Sometimes it's funny, like, I'll get a question from a client, like if I've recommended a certain app or something like that, to help them with anything, it could be anything like on their other store or where they're advertising. Why don't you give us before I was like, well, they're new. They just started. And I started with one client a bit working. Great. So I made the recommendation to you and, and so things are constantly always changing. And that's a good thing, but yeah, you absolutely have to stay on top of it for sure.

What is social selling?

Joseph: Now we've been doing this podcast for quite a few episodes. There were like 150 episodes that we have not talked about this. So first of all, you're gonna have to give us the one to one. Now off the bat, like a social selling, is this part of a longer process where something has to happen first before you get into it, or is this something that people can do directly to cold traffic?

Ben Zettler: Are you talking about like organic social? 

Joseph: I'm going to assume that it's organic. I don't know if there's a paid component of it, but our view, our perspective of it would have been yeah. The organic side. 

Ben Zettler: Yeah. It's interesting. That's sort of in a way, like the holy grail of what so many companies are looking for. Like, they want to be able to amplify their reach and grow their following and get more sales and do all of these things. And hey, if we can just do all that organically and not have to pay anything for it, then great. For any sort of matured e-commerce business, everybody has a pay strategy.

You're putting out a certain level of spend at whatever level that is ultimately, across social channels across, you know, Google and should be a very big element of any business. But of course, like if you can, like I mentioned before, like build some level of a community or conversation around not just the products that you offer, but the ideas that your products speak to then yeah, you can have and build and sustain that community. And you can use that as a way to drive actual traffic to your site and get people to actually convert.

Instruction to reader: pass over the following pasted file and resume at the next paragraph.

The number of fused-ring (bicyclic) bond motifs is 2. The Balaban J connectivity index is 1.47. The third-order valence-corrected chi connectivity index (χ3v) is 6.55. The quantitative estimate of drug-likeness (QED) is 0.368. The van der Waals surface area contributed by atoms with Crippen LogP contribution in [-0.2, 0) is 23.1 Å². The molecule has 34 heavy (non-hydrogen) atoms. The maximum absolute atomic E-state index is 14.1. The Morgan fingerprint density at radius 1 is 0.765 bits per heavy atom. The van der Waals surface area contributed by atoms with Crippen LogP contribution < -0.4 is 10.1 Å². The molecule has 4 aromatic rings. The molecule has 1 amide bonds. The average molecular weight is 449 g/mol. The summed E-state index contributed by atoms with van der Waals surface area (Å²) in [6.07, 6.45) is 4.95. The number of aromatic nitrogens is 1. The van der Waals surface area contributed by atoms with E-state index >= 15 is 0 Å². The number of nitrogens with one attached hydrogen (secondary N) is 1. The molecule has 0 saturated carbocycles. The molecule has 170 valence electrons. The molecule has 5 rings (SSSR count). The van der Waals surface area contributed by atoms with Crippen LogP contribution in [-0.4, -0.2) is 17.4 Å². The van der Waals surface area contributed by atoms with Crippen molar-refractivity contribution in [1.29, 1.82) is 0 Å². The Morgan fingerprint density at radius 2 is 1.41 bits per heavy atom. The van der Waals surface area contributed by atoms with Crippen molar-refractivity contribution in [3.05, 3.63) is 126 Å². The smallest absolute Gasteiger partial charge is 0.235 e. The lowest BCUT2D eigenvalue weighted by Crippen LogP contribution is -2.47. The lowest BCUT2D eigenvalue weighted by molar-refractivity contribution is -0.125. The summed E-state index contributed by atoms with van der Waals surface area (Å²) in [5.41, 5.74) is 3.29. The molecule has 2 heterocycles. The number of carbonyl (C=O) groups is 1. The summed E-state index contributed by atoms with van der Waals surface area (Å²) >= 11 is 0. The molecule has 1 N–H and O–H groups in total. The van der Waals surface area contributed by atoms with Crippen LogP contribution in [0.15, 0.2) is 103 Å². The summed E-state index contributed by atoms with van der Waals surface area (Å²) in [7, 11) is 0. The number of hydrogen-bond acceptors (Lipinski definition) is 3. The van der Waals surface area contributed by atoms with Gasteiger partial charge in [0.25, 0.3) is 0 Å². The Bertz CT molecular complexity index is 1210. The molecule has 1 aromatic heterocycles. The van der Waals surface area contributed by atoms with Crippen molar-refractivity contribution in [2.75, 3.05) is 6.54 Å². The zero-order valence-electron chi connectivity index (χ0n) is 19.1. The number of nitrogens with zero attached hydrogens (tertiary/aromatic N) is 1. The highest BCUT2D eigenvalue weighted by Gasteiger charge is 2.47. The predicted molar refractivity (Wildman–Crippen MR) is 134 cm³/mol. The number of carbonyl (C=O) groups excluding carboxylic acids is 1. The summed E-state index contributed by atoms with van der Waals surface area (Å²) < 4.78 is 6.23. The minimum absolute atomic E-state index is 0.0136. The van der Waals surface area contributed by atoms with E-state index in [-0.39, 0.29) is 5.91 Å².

So let's talk about at Steiner, like when I was the day-to-day tactician on our Instagram page and on the Facebook page and on Twitter and on everything else. So we did a lot of different things ultimately to sell on social. And that was anything from live video shows that we would do the CEO to showcase memorabilia and what's this product worth and have to take call-ins and like literally set up like a radio show.

We made like a studio in the office. We took out an empty office. We did podcasts, we did video interviews with athletes. We did all of these things in some cases like direct selling. Hey, we're on this live video. We're talking about this thing. That's this price that is lower than it's ever been before and there's X amount and go buy it.

And that stuff worked all the time, but it only worked because we had gotten to a point where we build out a certain level of community of yeah. Having those interviews and giving people access to athletes. And, you know, the things that they're sort of interested in that they could, you know, have fun with at the end of the day or on our Instagram page, like doing a lot of like poll questions and engagement and, you know, giving stuff away and doing things that would take what, what was nothing at the time to over it was like at our peak, like 160,000 followers on that page specifically.